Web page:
Both Cassandra and Andromache had moved here from the city of Troy recently, after the Trojan War ended. Andromache had a special talent for baking and liked it way more than Cassandra did, so she hung out at the bakery as much as she could. Although she could be sweet and fun, she was kind of mad most of the time. And the target of her anger was always the same—the immortals on Mount Olympus. Which was actually something the two of them had in common. Because Cassandra was mad at the immortals too. Three of them, anyway!
As the construction workers began hanging cloths over the hole in the wall to cut down on dust in the bakery, Laodice elbowed her. “C’mon. It’s almost time to open the store.” Cassandra nodded and turned to follow her sister to the cookie counter.
“What’s that?” her mom asked as Cassandra drew near.
Cassandra looked back over one shoulder to see a small piece of papyrus lying behind her on the floor. Argh! One of the fortunes had fallen from her pocket!
Her mom picked it up. When she realized what it was and read what was written on it, she frowned.
Laodice, who was a little ways beyond their mom now, shook her head at Cassandra. Her expression said, Now you’re in for it!
“Cassie, dear! We’ve talked about this,” Hecuba scolded. “No one wants to read your fortunes. Leave those to your brother to write.”
Hecuba came closer and gave Cassandra a quick motherly hug, her voice softening. “Don’t be jealous that he got the real talent for prophecy in this family. You need to accept that fortune-telling isn’t something you’re good at. Like I can’t sing.”
“And like I can’t dance,” Laodice put in matter-of-factly. Her sister really didn’t have any sense of rhythm, Cassandra knew. But she was great with customers that came into the bakery. And Helenus was supposedly good at fortune-telling. So just exactly what was Cassandra good at? Getting into trouble, that’s what!
The sound of hammering drew Hecuba’s attention to the giant hole in the wall again. “I want that doorway between the stores to be arched!” she shouted to the construction workers. “But don’t put in an actual door. We want a free flow of traffic between the stores, so customers can take the cookies they buy with them while they browse the scrollbooks.”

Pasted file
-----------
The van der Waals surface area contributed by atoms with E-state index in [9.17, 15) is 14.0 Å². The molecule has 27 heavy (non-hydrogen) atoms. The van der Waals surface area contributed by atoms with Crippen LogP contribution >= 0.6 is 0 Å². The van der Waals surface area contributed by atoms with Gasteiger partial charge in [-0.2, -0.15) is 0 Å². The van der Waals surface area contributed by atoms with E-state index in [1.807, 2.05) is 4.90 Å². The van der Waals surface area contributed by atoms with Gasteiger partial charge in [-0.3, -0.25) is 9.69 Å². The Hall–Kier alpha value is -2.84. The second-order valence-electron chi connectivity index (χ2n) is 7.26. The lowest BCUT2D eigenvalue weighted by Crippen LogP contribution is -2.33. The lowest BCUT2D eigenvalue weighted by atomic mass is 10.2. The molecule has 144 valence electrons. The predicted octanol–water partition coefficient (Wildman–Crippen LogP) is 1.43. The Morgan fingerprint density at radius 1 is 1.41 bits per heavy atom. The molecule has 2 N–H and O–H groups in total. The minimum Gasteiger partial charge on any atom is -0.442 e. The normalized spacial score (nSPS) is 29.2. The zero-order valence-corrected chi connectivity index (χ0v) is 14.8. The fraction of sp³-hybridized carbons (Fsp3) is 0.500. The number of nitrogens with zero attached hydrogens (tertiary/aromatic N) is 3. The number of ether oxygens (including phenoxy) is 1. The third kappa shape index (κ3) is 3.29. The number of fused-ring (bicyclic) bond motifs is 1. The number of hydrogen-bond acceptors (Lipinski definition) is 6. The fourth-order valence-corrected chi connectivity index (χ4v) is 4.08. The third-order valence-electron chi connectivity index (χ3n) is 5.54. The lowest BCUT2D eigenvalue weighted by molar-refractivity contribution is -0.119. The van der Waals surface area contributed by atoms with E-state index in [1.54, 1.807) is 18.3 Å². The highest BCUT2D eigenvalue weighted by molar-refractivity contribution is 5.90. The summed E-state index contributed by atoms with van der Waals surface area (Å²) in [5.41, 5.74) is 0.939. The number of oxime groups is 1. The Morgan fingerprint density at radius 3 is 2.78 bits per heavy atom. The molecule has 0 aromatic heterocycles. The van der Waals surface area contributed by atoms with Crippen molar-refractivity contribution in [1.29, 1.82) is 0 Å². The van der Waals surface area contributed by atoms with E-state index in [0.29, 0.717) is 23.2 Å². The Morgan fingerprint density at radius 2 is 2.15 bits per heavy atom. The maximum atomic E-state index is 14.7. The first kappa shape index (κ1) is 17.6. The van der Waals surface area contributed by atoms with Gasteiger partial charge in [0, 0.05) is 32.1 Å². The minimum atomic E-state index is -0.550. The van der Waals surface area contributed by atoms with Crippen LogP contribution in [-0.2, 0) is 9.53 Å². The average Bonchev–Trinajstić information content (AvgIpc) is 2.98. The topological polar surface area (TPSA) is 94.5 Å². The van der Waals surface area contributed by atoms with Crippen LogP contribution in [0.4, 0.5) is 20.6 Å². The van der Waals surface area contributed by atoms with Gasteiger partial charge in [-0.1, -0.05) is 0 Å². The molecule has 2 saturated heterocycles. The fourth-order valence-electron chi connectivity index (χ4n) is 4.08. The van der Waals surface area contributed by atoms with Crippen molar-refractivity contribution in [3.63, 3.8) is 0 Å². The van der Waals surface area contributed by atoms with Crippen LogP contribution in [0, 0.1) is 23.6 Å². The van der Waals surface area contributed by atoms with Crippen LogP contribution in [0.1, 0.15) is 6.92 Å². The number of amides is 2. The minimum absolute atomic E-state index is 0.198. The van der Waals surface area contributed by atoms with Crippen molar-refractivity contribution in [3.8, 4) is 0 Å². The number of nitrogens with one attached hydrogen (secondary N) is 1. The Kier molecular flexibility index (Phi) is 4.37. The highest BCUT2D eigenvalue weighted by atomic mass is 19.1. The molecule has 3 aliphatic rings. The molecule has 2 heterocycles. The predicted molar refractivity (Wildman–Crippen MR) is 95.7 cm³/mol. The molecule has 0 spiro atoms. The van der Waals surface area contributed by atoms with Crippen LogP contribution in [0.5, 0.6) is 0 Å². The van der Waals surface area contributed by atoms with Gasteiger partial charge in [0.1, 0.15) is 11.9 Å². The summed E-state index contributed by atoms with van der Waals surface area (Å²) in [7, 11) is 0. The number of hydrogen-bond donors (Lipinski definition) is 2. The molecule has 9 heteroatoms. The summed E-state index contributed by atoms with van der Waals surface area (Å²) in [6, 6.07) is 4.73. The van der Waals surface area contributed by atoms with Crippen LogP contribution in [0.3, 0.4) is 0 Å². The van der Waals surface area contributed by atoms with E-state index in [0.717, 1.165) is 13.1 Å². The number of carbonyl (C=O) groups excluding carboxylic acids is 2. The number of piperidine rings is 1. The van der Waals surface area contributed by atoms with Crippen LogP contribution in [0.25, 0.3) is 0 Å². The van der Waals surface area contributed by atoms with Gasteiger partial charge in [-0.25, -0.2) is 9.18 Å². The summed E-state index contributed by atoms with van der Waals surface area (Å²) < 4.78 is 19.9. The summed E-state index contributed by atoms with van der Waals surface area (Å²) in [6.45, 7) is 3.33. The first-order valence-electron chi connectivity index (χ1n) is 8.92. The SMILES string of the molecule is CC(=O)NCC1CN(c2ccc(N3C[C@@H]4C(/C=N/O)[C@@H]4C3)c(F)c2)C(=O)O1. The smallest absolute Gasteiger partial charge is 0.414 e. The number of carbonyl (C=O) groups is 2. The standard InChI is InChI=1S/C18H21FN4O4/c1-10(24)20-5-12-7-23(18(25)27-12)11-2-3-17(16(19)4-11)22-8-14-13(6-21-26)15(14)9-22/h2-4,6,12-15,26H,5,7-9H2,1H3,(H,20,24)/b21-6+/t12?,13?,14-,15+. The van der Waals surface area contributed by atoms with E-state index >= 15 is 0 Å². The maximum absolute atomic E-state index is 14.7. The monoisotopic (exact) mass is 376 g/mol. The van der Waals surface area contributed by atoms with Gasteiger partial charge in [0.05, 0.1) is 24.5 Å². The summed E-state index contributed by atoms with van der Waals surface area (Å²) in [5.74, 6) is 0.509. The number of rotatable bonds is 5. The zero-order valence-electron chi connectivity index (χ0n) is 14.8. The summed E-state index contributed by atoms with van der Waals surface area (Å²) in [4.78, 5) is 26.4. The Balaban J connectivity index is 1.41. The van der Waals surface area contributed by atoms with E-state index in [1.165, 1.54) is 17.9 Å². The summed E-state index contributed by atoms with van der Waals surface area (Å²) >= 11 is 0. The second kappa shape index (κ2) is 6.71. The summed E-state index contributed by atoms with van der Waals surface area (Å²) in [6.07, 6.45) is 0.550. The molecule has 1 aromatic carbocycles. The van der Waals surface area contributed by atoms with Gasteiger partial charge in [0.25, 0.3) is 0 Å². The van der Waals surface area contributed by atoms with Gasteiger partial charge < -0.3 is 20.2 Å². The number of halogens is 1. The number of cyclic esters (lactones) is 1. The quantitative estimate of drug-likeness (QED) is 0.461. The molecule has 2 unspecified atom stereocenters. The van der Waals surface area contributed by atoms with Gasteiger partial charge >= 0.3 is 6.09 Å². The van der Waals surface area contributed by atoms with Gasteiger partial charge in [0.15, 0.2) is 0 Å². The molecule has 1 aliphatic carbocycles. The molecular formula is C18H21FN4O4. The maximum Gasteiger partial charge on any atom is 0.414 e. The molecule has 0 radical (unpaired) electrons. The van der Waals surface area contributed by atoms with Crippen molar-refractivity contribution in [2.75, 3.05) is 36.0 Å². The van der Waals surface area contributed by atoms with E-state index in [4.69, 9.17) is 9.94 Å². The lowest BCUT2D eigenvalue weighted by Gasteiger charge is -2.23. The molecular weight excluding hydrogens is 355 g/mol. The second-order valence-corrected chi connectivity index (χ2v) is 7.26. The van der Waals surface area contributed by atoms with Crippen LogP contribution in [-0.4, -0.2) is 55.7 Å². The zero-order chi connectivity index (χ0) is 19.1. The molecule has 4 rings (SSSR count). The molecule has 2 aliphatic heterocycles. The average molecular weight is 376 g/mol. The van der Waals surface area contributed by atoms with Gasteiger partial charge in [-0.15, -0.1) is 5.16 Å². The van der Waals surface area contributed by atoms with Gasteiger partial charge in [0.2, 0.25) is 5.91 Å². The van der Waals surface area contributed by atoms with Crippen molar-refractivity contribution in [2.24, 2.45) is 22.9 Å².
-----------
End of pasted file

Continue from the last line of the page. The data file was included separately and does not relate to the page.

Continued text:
As she focused on the girls again, her eyes filled with excitement. “We’ll call the new store Oracle-O Bakery and Scrollbooks! What do you think?”
“Sounds cool,” said Laodice.
Cassandra wished she shared their enthusiasm. But though their mom was a super business whiz and loved running the bakery, the work left her with little time for family. And now with the store’s expansion she’d have even less time to spare. Sometimes Cassandra couldn’t help feeling like she took second place to the bakery in her mom’s affections, or maybe even fourth place, after Laodice and her brother, too.
Without waiting for Cassandra to reply, Hecuba went on. “Hmm. We’ll need to do a promotion—something special for our grand opening. Something attention-getting that’s not too costly.”
Her mom was always worrying about money problems. They’d paid a lot to buy the store from its previous owners, and now they were working hard to keep everything afloat. Her mom and dad had split up after the war, which is how Cassandra, Laodice, and Helenus had wound up here in the IM. Cassandra wanted the family bakery to succeed. Still, if business cratered, she couldn’t help hoping it would mean they’d all get to move back to Troy—and have things go back to how they used to be!
Suddenly Cassandra’s nose wiggled a little. She sniffed the air and smelled—peppermints! Her eyes blinked, wider. As she stared into space, a new vision came to her. This time she saw a cocky teenage boy with blue hair that stuck straight up. He was sitting in Mr. Euripides’ store—er, their store now—autographing scrollbooks tied with blue ribbons. Dozens and dozens of people were lining up to buy them.
There was a name on the poster next to him. Homer. She hadn’t heard of him before, but he must be a big-time author. And judging by all the customers buying his books, this seemed like an awesome moneymaking scheme to her.
“I just got an idea for our grand opening,” she began. “How about bringing a big megastar author into the store and—”
But before she could continue with her prophecy-inspired idea, her brother walked in through the front door of the bakery. “I’m having a vision,” he announced.
Everyone, including the construction workers, froze in their tracks, breathlessly waiting to hear what he would say next. Cassandra rolled her eyes. It was so annoying that everyone cared what Helenus had to say when it came to fortune-telling but paid her prophecies no heed at all!
Basking in the attention, Helenus pressed two fingers to his forehead, concentrating hard. “I see a great event of monumental proportions with food, drink, and scrollbooks on hand,” he said. “And a famous author to personally autograph the scrollbooks for the many customers that come into our store to buy.”